Fyodor Dostoyevsky is a titanic figure among the world's great authors, and The Brothers Karamazov is often hailed as his finest novel. A masterpiece on many levels, it transcends the boundaries of a gripping murder mystery to become a moving account of the battle between love and hate, faith and despair, compassion and cruelty, good and evil.
Public Domain (P)2013 Naxos AudioBooks
Constantine Gregory decided to give a reading of the Constance Garnett translation of "The Brothers Karamazov". Constance Garnett is no longer considered the best translator of Dostoevsky. She goes to great length to "pretty up" the rather rough and bumpy language of the original. Richard Pevear and Larissa Volokhonsky’s new translation of "The Brothers Karamazov" is now regarded by most critics to be definitive as it does not try to mask Dostoyevskys idiosyncratic prose.
Gregory gives a rather calm and relaxed rendering of the work, which is nice in the long run.
My dream "audio" Karamazov would be David Horovitch narrating the Pevear and Volokhonsky’s translation.
However as it stands now, this version by Constantine Gregory is the best "Karamazov" available.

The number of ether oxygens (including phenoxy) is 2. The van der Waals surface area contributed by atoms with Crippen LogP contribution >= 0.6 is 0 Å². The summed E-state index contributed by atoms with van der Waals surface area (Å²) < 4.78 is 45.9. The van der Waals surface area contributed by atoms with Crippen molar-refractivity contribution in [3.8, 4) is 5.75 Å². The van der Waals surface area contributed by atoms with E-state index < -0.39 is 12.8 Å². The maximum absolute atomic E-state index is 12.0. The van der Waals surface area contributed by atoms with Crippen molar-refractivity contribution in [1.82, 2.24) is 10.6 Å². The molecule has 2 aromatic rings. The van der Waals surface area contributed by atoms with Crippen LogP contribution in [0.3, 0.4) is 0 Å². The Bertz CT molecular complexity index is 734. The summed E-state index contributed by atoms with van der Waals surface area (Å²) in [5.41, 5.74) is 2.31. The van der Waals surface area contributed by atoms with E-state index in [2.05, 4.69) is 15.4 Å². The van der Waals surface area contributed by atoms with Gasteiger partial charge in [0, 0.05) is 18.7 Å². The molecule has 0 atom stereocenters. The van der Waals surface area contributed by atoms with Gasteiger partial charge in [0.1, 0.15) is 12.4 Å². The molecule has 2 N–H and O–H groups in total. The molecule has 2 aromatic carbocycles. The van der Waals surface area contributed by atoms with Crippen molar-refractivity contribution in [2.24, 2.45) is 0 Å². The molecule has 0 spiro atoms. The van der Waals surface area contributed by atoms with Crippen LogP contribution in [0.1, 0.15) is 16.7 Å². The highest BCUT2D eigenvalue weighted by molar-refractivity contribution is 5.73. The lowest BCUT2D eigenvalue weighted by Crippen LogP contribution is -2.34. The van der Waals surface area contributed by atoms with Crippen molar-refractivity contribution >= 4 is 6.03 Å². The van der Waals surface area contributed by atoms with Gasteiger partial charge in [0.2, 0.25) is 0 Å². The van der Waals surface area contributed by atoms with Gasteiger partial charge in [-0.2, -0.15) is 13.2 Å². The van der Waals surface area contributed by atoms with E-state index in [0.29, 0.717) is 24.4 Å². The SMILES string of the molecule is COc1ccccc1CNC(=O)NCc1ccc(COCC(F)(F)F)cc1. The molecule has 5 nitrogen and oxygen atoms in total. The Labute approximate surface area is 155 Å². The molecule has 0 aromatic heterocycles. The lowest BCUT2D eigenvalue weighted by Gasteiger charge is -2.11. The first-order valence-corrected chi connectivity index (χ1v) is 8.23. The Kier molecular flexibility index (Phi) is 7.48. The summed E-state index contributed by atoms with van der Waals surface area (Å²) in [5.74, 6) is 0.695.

Yes. I need the momentum of the audio version, during some of those long Russian monologues. I like alternating between audio and text. This audio is the Constance Garnett translation which sounds good on audio.
I liked that the characters surprised me. I liked the world of the story, the sense of sacredness, the way that big questions were brought up in conversation. It's a lot different from the everyday world of today.
He was very subtle in his character work. I could distinguish characters most of the time. Sometimes I could not. He did a wonderful job overall.
No. It took a few weeks.
I'm glad I listened to it. It was a difficult book, but it was ambitious.
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